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IDPN 2021

International Death Penalty News, Issue 36: Afghanistan, Bangladesh, Iran, Iraq, Japan, Pakistan, Singapore, South Korea, United States of America

September 3, 2021
IDPN 2021 Issue 36


On Saturday, August 28, 2021, Fawad Andarabi was “brutally killed” by Taliban forces. Fawad was an Afghan folk singer. He was killed just days after the Taliban announced its intention to ban music from being playing in public. Fawad was dragged from his home and killed. The Taliban has seized control of Afghanistan after US forces withdrew from the country. It is feared that the Taliban will institute Sharia law, including carrying out executions for several crimes.

Letters have reportedly been pinned on doors of people accused of “working for the crusaders” throughout cities in the middle of the night. These letters order people to attend Taliban-convened courts. Failure to appear will result in being sentenced to death. Similar letters have been used in the nation in the past. Many of those who have received letters have gone into hiding.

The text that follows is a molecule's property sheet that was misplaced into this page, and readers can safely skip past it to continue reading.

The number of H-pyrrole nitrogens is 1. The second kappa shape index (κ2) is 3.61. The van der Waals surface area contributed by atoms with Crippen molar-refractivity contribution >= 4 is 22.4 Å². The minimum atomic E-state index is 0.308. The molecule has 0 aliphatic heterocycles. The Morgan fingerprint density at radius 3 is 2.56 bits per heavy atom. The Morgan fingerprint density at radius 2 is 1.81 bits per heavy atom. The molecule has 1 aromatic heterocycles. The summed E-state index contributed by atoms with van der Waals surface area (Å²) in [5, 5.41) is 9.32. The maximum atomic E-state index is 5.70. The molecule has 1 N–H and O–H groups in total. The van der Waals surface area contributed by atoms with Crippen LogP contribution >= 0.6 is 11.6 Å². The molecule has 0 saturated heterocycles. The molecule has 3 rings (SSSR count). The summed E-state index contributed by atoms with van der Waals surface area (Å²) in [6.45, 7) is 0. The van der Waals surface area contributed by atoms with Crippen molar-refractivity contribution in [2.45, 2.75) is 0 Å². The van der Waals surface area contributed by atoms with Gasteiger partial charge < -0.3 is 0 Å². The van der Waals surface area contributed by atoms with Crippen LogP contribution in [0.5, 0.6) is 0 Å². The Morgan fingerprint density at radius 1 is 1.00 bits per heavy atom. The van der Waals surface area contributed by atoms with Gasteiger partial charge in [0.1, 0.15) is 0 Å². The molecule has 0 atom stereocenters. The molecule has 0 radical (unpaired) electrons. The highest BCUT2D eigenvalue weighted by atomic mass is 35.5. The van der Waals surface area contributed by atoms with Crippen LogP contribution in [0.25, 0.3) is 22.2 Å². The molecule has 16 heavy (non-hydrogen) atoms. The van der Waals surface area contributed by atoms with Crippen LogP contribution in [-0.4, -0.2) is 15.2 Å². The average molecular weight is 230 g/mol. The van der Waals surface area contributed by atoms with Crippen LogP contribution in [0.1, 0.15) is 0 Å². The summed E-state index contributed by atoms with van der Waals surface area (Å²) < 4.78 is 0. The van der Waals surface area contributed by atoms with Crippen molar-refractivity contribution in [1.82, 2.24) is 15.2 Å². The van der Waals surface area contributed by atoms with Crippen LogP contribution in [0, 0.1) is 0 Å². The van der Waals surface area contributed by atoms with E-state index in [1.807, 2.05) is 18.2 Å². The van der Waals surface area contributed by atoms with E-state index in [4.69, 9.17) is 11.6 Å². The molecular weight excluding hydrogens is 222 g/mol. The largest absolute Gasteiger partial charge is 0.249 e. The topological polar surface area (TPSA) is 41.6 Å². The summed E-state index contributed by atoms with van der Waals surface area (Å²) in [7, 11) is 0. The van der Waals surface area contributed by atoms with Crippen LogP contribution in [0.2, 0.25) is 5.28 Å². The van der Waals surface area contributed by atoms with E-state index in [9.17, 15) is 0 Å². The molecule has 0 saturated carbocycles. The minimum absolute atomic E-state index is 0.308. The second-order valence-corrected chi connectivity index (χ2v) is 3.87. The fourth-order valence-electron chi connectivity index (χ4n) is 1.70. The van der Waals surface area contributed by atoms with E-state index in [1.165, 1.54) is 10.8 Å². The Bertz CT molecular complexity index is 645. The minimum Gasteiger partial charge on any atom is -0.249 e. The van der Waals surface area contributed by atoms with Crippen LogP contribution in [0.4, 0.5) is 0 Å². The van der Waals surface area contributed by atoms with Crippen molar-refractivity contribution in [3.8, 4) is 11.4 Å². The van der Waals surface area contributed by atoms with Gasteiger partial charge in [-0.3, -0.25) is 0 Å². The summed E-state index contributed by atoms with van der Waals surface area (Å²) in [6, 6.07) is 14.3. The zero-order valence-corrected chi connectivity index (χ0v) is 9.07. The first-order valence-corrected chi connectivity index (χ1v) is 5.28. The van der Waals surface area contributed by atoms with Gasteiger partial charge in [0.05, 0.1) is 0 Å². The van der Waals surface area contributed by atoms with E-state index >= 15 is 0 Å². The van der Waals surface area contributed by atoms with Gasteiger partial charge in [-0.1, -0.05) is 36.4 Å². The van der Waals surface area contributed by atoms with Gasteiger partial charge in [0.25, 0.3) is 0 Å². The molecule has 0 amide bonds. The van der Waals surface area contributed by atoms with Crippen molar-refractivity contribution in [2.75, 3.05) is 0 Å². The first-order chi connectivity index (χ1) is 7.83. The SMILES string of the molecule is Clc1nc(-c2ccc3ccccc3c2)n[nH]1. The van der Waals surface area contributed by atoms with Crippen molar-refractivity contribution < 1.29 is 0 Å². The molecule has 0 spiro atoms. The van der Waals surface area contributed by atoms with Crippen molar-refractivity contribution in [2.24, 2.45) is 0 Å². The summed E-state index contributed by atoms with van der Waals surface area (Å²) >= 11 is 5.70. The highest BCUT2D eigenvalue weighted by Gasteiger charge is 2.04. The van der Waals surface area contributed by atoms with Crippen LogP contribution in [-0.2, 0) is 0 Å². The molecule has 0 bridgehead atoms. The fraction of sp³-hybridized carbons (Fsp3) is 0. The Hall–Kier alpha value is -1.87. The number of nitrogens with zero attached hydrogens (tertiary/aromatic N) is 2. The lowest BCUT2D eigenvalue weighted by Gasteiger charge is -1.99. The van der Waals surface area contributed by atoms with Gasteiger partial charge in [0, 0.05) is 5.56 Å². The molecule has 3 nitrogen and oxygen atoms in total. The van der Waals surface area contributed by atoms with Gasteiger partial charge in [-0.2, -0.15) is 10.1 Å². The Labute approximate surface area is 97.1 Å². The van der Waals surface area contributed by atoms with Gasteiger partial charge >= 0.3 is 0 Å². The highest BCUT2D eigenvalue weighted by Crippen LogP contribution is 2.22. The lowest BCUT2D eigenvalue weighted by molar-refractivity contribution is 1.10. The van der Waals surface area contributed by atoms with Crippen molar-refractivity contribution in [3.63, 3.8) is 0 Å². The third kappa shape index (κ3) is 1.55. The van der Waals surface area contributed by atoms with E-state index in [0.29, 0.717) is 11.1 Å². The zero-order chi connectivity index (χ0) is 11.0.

Six Islamist extremists have been sentenced to death for murdering two gay rights activists. Xulhaz Mannan, editor of a magazine for Bangladesh’s gay and lesbian community, and fellow activist Mahbub Tonoy were murdered in April 2016. Attackers broke into their apartment armed with machetes and guns. Four of the six attackers are still at large. One defense lawyer stated that his clients are completely innocent and plans to appeal. Homosexuality is illegal in the nation and this is the first time a court has acted on violence against homosexual activists.


On Saturday, August 28, 2021, Mansour Kahrazehi was executed in Zahedan Central Prison. He was convicted of murder and sentenced to qisas, which is retribution in kind. Mansour was convicted of murdering his uncle. Mansour’s grandfather insisted Mansour be executed by refusing to grant forgiveness or accept diya (blood-money).